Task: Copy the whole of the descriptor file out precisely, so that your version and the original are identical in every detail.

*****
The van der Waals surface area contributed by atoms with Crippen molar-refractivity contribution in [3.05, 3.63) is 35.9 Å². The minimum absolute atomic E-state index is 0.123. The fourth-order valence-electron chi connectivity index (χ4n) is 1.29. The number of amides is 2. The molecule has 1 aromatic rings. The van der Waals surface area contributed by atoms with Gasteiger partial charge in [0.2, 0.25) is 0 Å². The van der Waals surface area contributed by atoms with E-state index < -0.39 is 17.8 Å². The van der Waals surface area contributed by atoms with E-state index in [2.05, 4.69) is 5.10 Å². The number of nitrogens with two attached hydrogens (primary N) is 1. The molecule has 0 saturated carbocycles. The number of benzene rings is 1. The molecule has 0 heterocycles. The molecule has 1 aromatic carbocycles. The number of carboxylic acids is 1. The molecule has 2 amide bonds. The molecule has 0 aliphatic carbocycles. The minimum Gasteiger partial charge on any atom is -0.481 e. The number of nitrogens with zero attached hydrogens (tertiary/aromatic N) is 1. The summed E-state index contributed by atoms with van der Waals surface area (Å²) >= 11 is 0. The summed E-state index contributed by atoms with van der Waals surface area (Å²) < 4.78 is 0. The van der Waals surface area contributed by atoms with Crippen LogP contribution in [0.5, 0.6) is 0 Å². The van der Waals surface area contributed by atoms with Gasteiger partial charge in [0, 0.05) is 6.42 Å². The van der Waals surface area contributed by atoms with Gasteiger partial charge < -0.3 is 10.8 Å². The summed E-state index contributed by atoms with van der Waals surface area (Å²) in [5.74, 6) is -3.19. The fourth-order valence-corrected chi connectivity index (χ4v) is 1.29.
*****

The van der Waals surface area contributed by atoms with Crippen molar-refractivity contribution in [3.05, 3.63) is 35.9 Å². The minimum absolute atomic E-state index is 0.123. The fourth-order valence-electron chi connectivity index (χ4n) is 1.29. The number of amides is 2. The molecule has 1 aromatic rings. The van der Waals surface area contributed by atoms with Gasteiger partial charge in [0.2, 0.25) is 0 Å². The van der Waals surface area contributed by atoms with E-state index < -0.39 is 17.8 Å². The van der Waals surface area contributed by atoms with E-state index in [2.05, 4.69) is 5.10 Å². The number of nitrogens with two attached hydrogens (primary N) is 1. The molecule has 0 saturated carbocycles. The number of benzene rings is 1. The molecule has 0 heterocycles. The molecule has 1 aromatic carbocycles. The number of carboxylic acids is 1. The molecule has 2 amide bonds. The molecule has 0 aliphatic carbocycles. The minimum Gasteiger partial charge on any atom is -0.481 e. The number of nitrogens with zero attached hydrogens (tertiary/aromatic N) is 1. The summed E-state index contributed by atoms with van der Waals surface area (Å²) >= 11 is 0. The summed E-state index contributed by atoms with van der Waals surface area (Å²) < 4.78 is 0. The van der Waals surface area contributed by atoms with Crippen LogP contribution in [0.5, 0.6) is 0 Å². The van der Waals surface area contributed by atoms with Gasteiger partial charge in [0, 0.05) is 6.42 Å². The van der Waals surface area contributed by atoms with Gasteiger partial charge < -0.3 is 10.8 Å². The summed E-state index contributed by atoms with van der Waals surface area (Å²) in [5.74, 6) is -3.19. The fourth-order valence-corrected chi connectivity index (χ4v) is 1.29.